If we were having coffee, I would have a number of choices to offer you today. I have hazelnut, Columbian, that decaf breakfast blend that won’t go away, and a Lavazzo Classic. I’m going with the Lavazzo and a Cold Stone Creamery Sweet Cream. I’m really loving Lavazzo coffee. The package says it’s Italy’s favorite. I wonder if it is but I would bet there is a menu in Italy offering Pabst Blue Ribbon as America’s favorite beer. You just never know.
It’s raining here in New York so I can’t think of anywhere better to enjoy our coffee than my back porch and the beautiful view it offers of the woods behind my house. A teasingly slow drizzle that has graced us for hours now.
It’s been a busy three weeks since I have posted here. I’ve had a birthday, enjoyed Father’s Day, watched my youngest play his last Little League game, and last night, proudly watched my oldest son graduate high school. It didn’t rain last night so his high school held the graduation outside. Perfect.
If we were having coffee, I would tell you that the event was bittersweet for me as a parent and I suspect it was bittersweet for many of the teenagers graduating. I know it was for me as a teen. I remember standing around on the football field realizing it was over, my immediate thoughts being a reflection on what I had accomplished. I was a straight “A” student, top 5% of my class, and I played football. That was it. And I had instant regrets that I had not gotten involved more. I then walked around in a daze looking for any of my family members who might have attended. There were none which is a long story in itself.
Because of that, and similar experiences my wife had in high school, we’ve continually pushed my son to make the most of his time. If you’ve read my posts before, you know he has despite the small case of senioritis he contracted sometime this year. He wasn’t alone. There seemed to be an epidemic but the kids worked through it along with their teachers and their parents.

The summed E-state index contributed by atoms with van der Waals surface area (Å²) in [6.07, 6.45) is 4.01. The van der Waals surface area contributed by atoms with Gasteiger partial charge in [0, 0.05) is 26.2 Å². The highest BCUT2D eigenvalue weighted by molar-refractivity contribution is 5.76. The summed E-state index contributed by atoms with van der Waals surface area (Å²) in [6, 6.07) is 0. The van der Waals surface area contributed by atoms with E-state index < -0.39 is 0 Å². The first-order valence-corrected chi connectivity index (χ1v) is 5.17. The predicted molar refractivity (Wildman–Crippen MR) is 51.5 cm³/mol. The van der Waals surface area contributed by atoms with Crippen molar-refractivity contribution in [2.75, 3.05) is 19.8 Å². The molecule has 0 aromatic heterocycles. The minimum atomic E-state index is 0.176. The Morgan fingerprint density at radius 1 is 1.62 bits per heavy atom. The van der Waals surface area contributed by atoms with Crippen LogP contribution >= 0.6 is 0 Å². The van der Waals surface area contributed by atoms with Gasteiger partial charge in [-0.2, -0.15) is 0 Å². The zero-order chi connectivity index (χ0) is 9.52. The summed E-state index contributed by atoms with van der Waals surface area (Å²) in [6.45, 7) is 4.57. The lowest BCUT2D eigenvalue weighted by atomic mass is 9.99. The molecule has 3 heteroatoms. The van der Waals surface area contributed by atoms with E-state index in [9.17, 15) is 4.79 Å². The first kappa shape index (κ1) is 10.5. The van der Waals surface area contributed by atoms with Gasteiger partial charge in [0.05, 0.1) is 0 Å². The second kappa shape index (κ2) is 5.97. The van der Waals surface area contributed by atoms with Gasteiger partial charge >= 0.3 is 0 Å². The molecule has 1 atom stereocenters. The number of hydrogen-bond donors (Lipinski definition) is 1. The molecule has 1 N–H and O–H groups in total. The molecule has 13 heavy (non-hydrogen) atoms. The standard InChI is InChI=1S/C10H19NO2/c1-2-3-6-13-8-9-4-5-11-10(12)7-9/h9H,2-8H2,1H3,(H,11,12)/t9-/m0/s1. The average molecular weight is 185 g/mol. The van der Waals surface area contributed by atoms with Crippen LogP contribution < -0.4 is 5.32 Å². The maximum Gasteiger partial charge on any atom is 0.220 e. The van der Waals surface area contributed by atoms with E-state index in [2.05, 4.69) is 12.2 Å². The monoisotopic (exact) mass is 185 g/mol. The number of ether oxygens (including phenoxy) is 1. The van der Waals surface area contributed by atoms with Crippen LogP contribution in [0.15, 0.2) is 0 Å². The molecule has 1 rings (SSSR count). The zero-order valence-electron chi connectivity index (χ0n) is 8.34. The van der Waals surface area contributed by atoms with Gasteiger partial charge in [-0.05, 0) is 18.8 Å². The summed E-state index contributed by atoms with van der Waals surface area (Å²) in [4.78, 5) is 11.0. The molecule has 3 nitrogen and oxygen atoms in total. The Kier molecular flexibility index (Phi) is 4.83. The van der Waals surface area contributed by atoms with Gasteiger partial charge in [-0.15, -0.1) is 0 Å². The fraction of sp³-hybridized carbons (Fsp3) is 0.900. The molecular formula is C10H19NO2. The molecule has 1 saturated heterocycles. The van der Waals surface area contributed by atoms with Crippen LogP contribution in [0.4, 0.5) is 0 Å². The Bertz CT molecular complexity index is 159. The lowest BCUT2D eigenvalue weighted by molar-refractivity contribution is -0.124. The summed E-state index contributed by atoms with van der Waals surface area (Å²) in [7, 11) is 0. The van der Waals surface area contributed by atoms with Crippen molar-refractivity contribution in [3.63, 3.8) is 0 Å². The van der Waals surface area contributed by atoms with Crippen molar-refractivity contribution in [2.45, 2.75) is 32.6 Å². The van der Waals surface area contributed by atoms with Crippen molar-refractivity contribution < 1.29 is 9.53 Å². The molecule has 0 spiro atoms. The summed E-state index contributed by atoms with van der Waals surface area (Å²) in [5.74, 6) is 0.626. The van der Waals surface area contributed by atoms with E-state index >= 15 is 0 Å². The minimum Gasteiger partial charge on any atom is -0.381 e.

If we were having coffee, I would tell you I’ve heard enough feel good graduation speeches that often sound the same. We are the new generation, we are going to change the world, it’s our time now, etc. etc., blah blah blah…. Last night was different.
Three speeches were given by students and although they were all good, there was one that resonated with me. The young lady who gave the speech has been one who has struggled in the past giving speeches. Chalk it up to shyness, youth, or whatever you want. She opened her speech confessing her feelings of being uncomfortable speaking in public. She then went on to discuss her gratefulness to the community, her educators, her friends, and her family for the impact and role they have all played in her and her classmates lives. Thankfulness. It was sincere, very personal, and it made me want to cry.
As parents, we would like to think we are solely responsible for molding or guiding our children. For lack of a better word, that’s bullshit. I don’t want to quote any It Takes a Village verbiage because I don’t particularly care where that speech originated (no offense to you fans) but last night I realized that it really does. Our children our influenced by their peers, their community, their educators, social media, their heroes, celebrities, their siblings, and of course their parents. Not your usual suspects and all play a role, like it or not. Because of that, all bear some responsibility. They are kids. They are our kids, our friends’ kids, the communities’ kids.
If we were having coffee, I would tell you that I’m very proud of my son and his class of 2015. The realization that high school is over for him is still not sinking in today. Maybe it will tomorrow. We leave for new student orientation at the university he will be attending. The next chapter begins and with more people who will play a role in the man that my son is becoming.
Until next time…